Mastering Guitar Is Like Mastering Video Games
Learning a musical instrument is like playing a video game. It requires skill, knowing where what buttons to push to get a result and following a map to win. In 1988, the single hardest video game I have ever personally played as a kid was released. I remember Nintendo video games in the 80’s fondly as an incredible escape that catapulted me far beyond where music could take me. It most definitely ate into my practice time on a consistent basis at the music school I was attending at the time.
Enter Ninja Gaiden. Picture myself and fellow 12 year old friends engaged in the pointless struggle that was this game. However much fun we had at eliminating enemies that hid behind barrels of explosive oil or timing our perfect jumps to somehow miss its target due to poor placement of our landing or getting through a particularly tough board and starting at the beginning only to do it again… the frustration never ended. I’d like to point out that most of the frustration of the game was in its design. The coders of Ninja Gaiden could have just as easily put in a code portion to get us past these frustrations, but alas it was not to be.
Most of what I am talking about is similar to learning say, guitar. Not that we are standing next to burning oil tanks wearing bad guy clothes while we play guitar or any other instrument. If we are learning the ins and outs of an isntrument it can feel as though we are above our heads at times, that our instructor and his/her vision may not meet ours orthat we are frustrated! Anyway, Here is why success at video games is similar to learning guitar or anything other instrument like piano, vocals, drums or really anything:
1. To win, you must pass all the levels – “Winning” in music is simply just being able to learn your scales, songs and technique. Every week there is a win and eventually a level passed.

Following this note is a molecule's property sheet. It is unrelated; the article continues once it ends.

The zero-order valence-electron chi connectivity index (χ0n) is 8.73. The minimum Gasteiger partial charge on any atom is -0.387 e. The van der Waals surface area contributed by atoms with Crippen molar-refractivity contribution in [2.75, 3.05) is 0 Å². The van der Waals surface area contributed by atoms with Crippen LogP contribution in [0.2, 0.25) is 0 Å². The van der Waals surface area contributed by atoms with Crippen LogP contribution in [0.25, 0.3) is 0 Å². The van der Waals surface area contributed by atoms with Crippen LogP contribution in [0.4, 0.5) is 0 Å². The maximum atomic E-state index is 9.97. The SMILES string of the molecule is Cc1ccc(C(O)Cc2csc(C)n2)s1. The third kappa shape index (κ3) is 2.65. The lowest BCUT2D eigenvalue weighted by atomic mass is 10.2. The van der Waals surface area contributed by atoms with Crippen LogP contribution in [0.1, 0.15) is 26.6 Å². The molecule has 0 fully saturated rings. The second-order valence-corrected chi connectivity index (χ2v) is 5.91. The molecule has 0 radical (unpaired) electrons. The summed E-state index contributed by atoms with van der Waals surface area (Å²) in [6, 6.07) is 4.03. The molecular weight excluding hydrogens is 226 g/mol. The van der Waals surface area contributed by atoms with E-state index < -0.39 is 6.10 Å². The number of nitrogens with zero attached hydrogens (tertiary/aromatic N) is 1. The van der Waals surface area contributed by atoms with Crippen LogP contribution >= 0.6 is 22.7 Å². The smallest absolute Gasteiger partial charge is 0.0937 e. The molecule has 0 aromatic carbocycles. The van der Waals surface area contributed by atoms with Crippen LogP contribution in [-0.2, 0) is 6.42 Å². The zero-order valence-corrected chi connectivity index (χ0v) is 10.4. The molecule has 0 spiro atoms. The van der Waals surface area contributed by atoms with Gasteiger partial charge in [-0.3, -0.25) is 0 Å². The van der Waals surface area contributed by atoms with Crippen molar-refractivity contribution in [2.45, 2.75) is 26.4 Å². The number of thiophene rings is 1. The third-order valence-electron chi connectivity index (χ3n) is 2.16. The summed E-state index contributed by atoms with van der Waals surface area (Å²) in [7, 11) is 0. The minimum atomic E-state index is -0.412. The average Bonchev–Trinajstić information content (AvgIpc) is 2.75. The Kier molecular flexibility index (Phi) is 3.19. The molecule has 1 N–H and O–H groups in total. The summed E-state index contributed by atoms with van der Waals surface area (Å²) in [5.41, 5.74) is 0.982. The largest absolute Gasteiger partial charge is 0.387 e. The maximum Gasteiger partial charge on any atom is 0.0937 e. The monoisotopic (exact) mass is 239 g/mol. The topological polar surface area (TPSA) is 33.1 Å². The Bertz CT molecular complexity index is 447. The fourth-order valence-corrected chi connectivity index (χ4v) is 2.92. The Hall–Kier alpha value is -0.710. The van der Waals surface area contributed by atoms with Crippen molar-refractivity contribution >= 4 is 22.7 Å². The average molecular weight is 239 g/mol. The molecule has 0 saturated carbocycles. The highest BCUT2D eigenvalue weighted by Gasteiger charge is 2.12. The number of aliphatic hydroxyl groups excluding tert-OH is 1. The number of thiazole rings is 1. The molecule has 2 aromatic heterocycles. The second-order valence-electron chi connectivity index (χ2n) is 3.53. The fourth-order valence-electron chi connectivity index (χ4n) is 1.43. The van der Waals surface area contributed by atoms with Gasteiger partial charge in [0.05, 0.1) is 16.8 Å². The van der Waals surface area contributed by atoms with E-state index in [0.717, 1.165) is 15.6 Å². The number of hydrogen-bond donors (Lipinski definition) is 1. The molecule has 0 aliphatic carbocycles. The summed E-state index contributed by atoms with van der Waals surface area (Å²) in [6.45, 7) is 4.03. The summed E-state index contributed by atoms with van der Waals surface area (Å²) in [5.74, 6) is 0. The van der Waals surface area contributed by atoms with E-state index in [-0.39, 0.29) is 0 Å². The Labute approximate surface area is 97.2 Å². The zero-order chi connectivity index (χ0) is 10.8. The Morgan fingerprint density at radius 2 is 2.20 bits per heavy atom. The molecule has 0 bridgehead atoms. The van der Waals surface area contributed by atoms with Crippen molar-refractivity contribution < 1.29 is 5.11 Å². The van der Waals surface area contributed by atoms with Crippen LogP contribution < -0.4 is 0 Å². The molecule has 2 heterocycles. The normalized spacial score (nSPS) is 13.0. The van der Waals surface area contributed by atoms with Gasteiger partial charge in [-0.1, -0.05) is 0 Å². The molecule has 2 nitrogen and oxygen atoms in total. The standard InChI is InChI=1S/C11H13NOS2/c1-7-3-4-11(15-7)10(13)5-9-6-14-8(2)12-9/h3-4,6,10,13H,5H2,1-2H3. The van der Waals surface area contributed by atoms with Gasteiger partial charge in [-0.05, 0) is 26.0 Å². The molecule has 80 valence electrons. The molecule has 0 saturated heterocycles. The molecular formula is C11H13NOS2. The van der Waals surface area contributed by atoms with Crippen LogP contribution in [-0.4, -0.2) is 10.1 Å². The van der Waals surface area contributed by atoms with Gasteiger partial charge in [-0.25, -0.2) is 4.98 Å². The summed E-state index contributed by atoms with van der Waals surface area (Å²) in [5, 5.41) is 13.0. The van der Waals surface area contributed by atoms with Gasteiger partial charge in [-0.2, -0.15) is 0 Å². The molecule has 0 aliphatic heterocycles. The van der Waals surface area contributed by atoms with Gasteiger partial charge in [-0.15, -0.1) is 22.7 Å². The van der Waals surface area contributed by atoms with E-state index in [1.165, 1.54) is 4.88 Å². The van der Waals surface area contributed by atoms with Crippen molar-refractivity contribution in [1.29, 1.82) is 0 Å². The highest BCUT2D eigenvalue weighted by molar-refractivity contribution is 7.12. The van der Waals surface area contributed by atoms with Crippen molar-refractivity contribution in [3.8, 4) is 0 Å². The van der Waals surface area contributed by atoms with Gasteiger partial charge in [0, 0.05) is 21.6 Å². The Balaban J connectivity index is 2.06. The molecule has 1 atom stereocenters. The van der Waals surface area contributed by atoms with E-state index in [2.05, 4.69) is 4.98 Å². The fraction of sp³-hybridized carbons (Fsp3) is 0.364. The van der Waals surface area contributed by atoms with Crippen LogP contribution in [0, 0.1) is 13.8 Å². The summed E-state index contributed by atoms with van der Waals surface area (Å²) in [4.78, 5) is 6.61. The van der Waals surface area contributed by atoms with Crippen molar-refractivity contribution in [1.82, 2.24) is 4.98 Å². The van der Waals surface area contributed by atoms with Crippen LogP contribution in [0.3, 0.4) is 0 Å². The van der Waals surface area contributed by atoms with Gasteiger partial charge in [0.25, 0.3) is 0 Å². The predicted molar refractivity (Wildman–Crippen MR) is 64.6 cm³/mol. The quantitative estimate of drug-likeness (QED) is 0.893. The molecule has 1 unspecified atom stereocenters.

2. A new level or skill requires patience and determination to pass it- Determination in learning a skill in music requires the most basic elements of knowledge to understand then obtain the techniques. Basic attendance to weekly music classes without practice can eventually get you skills you can use to play certain pieces, but not necessarily mastery. Daily practice, just like daily obsession in a video game, can get you to mastery quicker. Usually the determination in a video game is to pass whatever it is you are playing to get to the next stage. Determination gets you there by trying, trying, trying then finally doing it, just like music.
3. Watching others play can give you a hand in learning more- Most avid musicians or gamers watch others play to get the secrets down. Find others, jam and ask questions
4. Passion for what you are playing is mandatory . If you love a game you will play it until your hands fall off. For me, I also played guitar until the tops of my fingers ached. Play until you simply can’t physically do it.
5. Frustration at progress or lack thereof . Use your frustration as the fuel to master your level. Don’t stop until you complete what you are working on.
I am sure other parallels can be made to how playing or learning guitar is similar to mastering a video game. Luckily, when learning guitar you get to continue going until you are tired and need a break. It doesn’t require a reset button, cheat codes or a special controller. All you need is the imagination and certain skills that you work on consistently.
~Daniel Powers Jr Founder and Chief Inspirer of Real Brave & After School Rocks. Find your inner rock star at one of our studios. We’ll help you find your strengths. instagram/ twitter @danielpowersjr